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Fee-Based Spiritual Direction?
Q. Is it customary to pay a regular fee or honorarium to a spiritual director? I asked a laywoman I knew about becoming my spiritual director, and she said I would need to pay her thirty dollars an hour.
N. N., via email
A. Here’s a reply from TCA columnist Father Francis Hoffman, J.C.D.:
It is not usual to pay for spiritual direction, but if your spiritual director has no other way to support herself, then I suppose it would be appropriate. After all, Our Lord said that the “laborer deserves his pay.” Nevertheless, the tradition of the Church in this matter is based on Our Lord’s instructions to the apostles: “Freely you have been given, freely should you give” (Matt. 10:8).
Attending Secular Weddings?
Q. Can you please tell me what is the Church’s teaching on Catholics attending a humanist wedding service or a wedding in a registry office?
M. Q., via email
A. The Church doesn’t ask Catholics to refrain from attending weddings of those who aren’t Catholic, even weddings of a secular nature or ones that involve only a civil ceremony. Civil marriages are presumed valid by the Church (apart from obvious impediments to validity, such as same-sex “marriages”), though they are not sacramental.
Problems do arise, however, when Catholics, who are obligated to obey the Church’s moral teaching and precepts, have weddings that are contrary to Church law. Is the bride or groom who is engaging in such a ceremony a Catholic without proper dispensations or with a prior marriage that has not been annulled? In that case, you must wrestle with the question of whether your attendance would seem to signify your approval. Also, the Church does not allow Catholics to act as formal witnesses (maid/matron of honor, best man) in such situations.
Has the Church Accepted Sola Fide?
Q. Some time ago I read an article in a Protestant magazine that the Catholic Church has now officially recognized the validity of the Reformation (Lutheran) “salvation by faith alone” (sola fide) doctrine, which is the central teaching of most Protestant churches. Is this so? If so, can you explain this further?
A. A., N.Y.
A. Here’s a reply from TCA columnist Father Ray Ryland, Ph.D., J.D.:
The Catholic Church has not accepted the Reformation doctrine of salvation by faith alone.
In 1999, the Lutheran World Federation officials and representatives of the Catholic Church issued a Joint Declaration on the Doctrine of Justification. Though a great measure of accord was reached, the Catholic Church has pointed out subsequently that there is still much work to be done.
At the time when the Catholic-Lutheran statement was issued, the Vatican made it plain that the teachings of the Council of Trent and of the First Vatican Council were not being changed. Conservative Lutherans and others have attacked the statement precisely for that reason. They view the joint declaration as a betrayal of true Lutheran doctrine and a reprehensible concession to the Catholic Church.
What’s a Monsignor?
Q. I’m a recent convert, and I have a simple question: What exactly is a monsignor? I know it’s a clergyman of some kind, and I’ve even met one, but is it some kind of clerical rank between a priest and a bishop?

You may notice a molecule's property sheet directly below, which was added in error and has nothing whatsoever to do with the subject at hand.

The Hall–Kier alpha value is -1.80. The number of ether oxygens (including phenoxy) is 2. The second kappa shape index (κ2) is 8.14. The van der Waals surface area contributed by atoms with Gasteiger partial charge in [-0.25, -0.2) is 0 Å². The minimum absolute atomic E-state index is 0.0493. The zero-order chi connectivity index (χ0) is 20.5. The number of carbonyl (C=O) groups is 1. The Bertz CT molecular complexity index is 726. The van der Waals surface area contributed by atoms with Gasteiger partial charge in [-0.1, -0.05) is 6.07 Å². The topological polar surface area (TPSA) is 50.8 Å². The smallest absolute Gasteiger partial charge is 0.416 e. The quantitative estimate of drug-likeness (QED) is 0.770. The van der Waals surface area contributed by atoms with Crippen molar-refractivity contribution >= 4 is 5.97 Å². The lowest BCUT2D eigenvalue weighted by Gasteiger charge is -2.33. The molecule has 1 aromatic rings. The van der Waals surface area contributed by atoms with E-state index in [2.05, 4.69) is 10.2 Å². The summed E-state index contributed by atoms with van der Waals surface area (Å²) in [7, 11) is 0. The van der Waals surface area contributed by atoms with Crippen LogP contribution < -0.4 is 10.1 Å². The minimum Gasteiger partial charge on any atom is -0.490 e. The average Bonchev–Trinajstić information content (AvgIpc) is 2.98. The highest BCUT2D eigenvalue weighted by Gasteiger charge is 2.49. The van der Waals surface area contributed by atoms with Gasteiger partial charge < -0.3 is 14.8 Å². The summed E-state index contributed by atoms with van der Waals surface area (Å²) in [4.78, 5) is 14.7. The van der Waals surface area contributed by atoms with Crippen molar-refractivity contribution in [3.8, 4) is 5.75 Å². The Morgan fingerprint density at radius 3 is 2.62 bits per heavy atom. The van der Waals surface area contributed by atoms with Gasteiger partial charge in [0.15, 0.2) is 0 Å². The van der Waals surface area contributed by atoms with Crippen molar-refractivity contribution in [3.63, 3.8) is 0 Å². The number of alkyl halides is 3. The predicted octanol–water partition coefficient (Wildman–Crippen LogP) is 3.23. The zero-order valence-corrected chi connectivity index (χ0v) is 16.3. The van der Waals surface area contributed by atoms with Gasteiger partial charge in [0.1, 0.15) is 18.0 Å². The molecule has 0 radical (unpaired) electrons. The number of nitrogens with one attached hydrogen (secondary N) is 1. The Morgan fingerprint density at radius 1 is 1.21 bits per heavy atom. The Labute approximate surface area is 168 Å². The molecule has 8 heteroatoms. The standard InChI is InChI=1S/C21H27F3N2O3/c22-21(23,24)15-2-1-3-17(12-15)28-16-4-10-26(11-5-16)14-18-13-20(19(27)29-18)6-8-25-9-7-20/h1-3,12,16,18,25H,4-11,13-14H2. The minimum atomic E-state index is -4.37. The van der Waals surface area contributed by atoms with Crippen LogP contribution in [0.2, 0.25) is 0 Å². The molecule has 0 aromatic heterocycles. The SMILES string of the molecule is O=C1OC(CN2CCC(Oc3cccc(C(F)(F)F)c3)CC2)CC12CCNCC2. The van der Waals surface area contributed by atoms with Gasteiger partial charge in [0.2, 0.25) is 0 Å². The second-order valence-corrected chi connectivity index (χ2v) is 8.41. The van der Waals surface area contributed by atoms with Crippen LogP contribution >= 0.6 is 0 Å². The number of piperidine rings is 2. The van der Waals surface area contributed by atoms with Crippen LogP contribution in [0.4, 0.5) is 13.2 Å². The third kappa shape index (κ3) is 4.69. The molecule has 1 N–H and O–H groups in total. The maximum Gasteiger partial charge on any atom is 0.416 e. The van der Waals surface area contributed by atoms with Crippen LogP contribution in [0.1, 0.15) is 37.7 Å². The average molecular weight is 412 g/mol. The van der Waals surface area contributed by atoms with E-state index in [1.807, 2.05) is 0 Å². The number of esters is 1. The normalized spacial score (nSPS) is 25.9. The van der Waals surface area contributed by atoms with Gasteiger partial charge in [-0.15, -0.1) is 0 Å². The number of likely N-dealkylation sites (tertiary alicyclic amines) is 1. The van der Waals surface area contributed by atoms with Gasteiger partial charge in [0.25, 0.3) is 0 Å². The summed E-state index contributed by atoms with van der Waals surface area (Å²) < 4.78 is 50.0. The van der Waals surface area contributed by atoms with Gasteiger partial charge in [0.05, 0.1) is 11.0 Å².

K. A., Chicago, Ill.
A. Welcome home to the Church! Actually, I recall that as a new convert I had the same question.
The address monsignor (from the Italian “my lord”) has been used generally to refer to Church dignitaries of various sorts, such as bishops, higher officials of the Church administration in Rome, abbots and other major superiors of religious orders, and others.
However, you are probably referring to those who are addressed as monsignor because they have received one of several honorary ranks conferred by the pope on a priest, usually at the request of his bishop, in recognition of outstanding service to the Church. They may be named as an “Prelate of Honor of His Holiness,” a “Chaplain of His Holiness,” or a “Protonotary Apostolic.”
Why Aren’t St. Paul’s Letters Chronological?
Q. Why aren’t the epistles of St. Paul arranged chronologically?
D.A., via email
A. A few pairs of St. Paul’s epistles show chronological ordering, in the sense that 1 Corinthians apparently was written before 2 Corinthians, 1 Thessalonians before 2 Thessalonians, and 1 Timothy before 2 Timothy. But otherwise, as you note, they weren’t arranged chronologically.
This is in fact the case with most books of the Bible, both Old and New Testaments. Chronological ordering doesn’t seem to have been a concern for the ancient churches whose circulated collections of inspired texts eventually gave shape to the established canon of Scripture. (The canon is the Church’s official list of inspired books of Scripture; it comes from a Greek word meaning the rule by which other things are measured.)
The ancient kernel of the New Testament canon contained two groupings of the sacred books, the four Gospels and the Pauline epistles. Both Pope St. Clement (who died about the year 96) and the Muratorian Canon (the earliest known list of New Testament books, compiled at the end of the second century), referred to 1 Corinthians as “the head of the Gospel.” This suggests that as early as Clement’s time, St. Paul’s letters had already been collected and arranged in a fixed order (though the eventual list, of course, placed Romans, not 1 Corinthians, at the “head”).
The reasons for that particular ordering, however, are now lost to us. Perhaps it was more circumstantial than intentional.
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